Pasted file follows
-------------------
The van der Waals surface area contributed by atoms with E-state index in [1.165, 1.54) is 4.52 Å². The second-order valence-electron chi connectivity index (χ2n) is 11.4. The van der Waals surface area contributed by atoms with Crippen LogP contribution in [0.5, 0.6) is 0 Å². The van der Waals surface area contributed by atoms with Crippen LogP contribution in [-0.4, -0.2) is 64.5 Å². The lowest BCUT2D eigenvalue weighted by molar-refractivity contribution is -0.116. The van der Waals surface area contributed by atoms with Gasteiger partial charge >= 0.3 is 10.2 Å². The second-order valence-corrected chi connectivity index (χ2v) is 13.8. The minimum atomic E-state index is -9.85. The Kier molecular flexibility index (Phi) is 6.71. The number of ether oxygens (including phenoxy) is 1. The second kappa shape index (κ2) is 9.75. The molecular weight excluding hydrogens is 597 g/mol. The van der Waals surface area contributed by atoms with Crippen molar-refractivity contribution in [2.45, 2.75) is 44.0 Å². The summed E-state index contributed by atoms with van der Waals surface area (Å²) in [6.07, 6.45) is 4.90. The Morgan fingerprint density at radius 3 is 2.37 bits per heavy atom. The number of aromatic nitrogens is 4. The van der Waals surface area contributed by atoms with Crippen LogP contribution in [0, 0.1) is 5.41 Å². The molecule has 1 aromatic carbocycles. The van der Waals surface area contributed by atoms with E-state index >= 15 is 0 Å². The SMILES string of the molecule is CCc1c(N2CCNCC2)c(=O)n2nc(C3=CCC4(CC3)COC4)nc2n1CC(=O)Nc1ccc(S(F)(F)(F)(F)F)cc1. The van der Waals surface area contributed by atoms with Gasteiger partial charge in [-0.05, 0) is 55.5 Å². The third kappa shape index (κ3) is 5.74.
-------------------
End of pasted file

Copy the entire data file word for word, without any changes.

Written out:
The van der Waals surface area contributed by atoms with E-state index in [1.165, 1.54) is 4.52 Å². The second-order valence-electron chi connectivity index (χ2n) is 11.4. The van der Waals surface area contributed by atoms with Crippen LogP contribution in [0.5, 0.6) is 0 Å². The van der Waals surface area contributed by atoms with Crippen LogP contribution in [-0.4, -0.2) is 64.5 Å². The lowest BCUT2D eigenvalue weighted by molar-refractivity contribution is -0.116. The van der Waals surface area contributed by atoms with Gasteiger partial charge >= 0.3 is 10.2 Å². The second-order valence-corrected chi connectivity index (χ2v) is 13.8. The minimum atomic E-state index is -9.85. The Kier molecular flexibility index (Phi) is 6.71. The number of ether oxygens (including phenoxy) is 1. The second kappa shape index (κ2) is 9.75. The molecular weight excluding hydrogens is 597 g/mol. The van der Waals surface area contributed by atoms with Crippen molar-refractivity contribution in [2.45, 2.75) is 44.0 Å². The summed E-state index contributed by atoms with van der Waals surface area (Å²) in [6.07, 6.45) is 4.90. The Morgan fingerprint density at radius 3 is 2.37 bits per heavy atom. The number of aromatic nitrogens is 4. The van der Waals surface area contributed by atoms with Crippen LogP contribution in [0, 0.1) is 5.41 Å². The molecule has 1 aromatic carbocycles. The van der Waals surface area contributed by atoms with E-state index >= 15 is 0 Å². The SMILES string of the molecule is CCc1c(N2CCNCC2)c(=O)n2nc(C3=CCC4(CC3)COC4)nc2n1CC(=O)Nc1ccc(S(F)(F)(F)(F)F)cc1. The van der Waals surface area contributed by atoms with Gasteiger partial charge in [-0.05, 0) is 55.5 Å². The third kappa shape index (κ3) is 5.74.